Chapters 7 and 13 of the United States Bankruptcy Code are the two most common types of bankruptcy. Though they both aim to eliminate your debt for good, they do so in entirely different ways. Below you’ll find a guide to how these two chapters differ from each other, as well as the benefits they carry.
Chapters 7 and 13 bankruptcies (along with every other chapter) each give the bankruptcy filer the benefit of “automatic stay”. This is the part of the law that generally stops any and all creditor actions against a debtor throughout the duration of the bankruptcy filing.
This is known as the “straight” or “liquidation” chapter of bankruptcy. It is usually the fastest and least expensive way of eliminating most kinds of debts, however, the name "liquidation" is misleading because it implies that assets will actually be liquidated (or sold) to pay debts.
That is almost never true. Instead, almost everyone that files a Chapter 7 case in Pennsylvania keeps all of their property.
Here is a list of some of the most common debts that can be discharged through Chapter 7:
- Credit card debt
- Medical debt
- Personal unsecured debts
- Past-due rent from an old lease
- Debts arising from most civil judgments
There are, however, certain types of debts that cannot be discharged by bankruptcy. Here are some examples of debts that are usually not dischargeable under Chapter 7:
- Alimony/spousal support
- Child support
- Criminal restitution
- Certain past-due taxes
- Debts incurred from inuring someone while driving under the influence
- Student loan debt (usually, but not always, not dischargeable)
Again, Chapter 7 is the fastest chapter of bankruptcy for consumers, taking around 4-5 months to complete. It allows debtors to completely get rid of all eligible debts for good in order to gain the fresh start they have been looking for.
Chapter 13 is known as the “reorganizing” chapter of bankruptcy. However, the name "reorganization" is misleading because it implies that debts will be reorganized and then paid off. However, for almost everyone that filed a Chapter 13 in Pennslyvania, that description is not true. Instead, in most Chapter 13 cases, a substantial amount of debt is erased without ever being paid at all.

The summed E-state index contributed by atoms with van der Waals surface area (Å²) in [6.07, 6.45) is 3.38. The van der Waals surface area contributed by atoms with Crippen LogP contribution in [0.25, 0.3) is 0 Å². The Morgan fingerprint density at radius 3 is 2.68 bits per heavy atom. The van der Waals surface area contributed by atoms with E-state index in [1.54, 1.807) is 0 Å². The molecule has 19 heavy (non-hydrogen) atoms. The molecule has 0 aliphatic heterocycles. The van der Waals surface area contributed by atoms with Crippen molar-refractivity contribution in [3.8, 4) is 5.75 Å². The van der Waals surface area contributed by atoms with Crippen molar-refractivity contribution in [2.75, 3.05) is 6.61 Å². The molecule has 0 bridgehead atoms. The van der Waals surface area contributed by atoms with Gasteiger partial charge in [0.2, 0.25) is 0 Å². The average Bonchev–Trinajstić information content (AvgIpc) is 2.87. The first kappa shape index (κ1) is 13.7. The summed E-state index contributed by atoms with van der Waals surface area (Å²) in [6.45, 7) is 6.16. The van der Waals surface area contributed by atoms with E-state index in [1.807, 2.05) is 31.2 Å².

The amount of debt that is paid in a Chapter 13 case is usually calculated based on how much the filer can afford to pay. In other words, how much money is left over from the monthly income after spending on regular living expenses such as rent, car payments, insurance, food, utilities, etc. Some portion of that money would then be paid to an appointed trustee, whose job it is to send your payments to the appropriate creditors.
For some people, a Chapter 13 bankruptcy can help them in ways that Chapter 7 could not. For example:
- The payment period for certain secured debts (such as car payments or mortgage payments) can sometimes be extended to allow for smaller payments each month
- Possibly saving your home from foreclosure
- Preventing repossessions
- Paying back less than you originally owed, while also receiving a discharge
- Deferring tax debts and students
The biggest difference between Chapters 7 and 13 is that a Chapter 7 case is usually complete in 4-6 months with creditors receiving no money. On the other hand, a Chapter 13 case tends to last 3-5 years, and some creditors usually receive some amount (though not all ) of what is owed. 6
Most people that file for bankruptcy can accomplish everything they need through Chapter 7. However, for others, Chapter 13 may provide specialized relief, such as allowing time for you to catch up on missed payments while still maintaining possession of your property.
Contact our Pennsylvania Bankruptcy Team Today
We understand the stress and frustration that comes with an unstable financial situation. We are committed to a compassionate and personalized approach to ensure you find the best way to gain financial freedom.
If you have questions about how bankruptcy can benefit you, take advantage of our complimentary case evaluation by contacting us through our website, or give us a call at (570) 458-2008!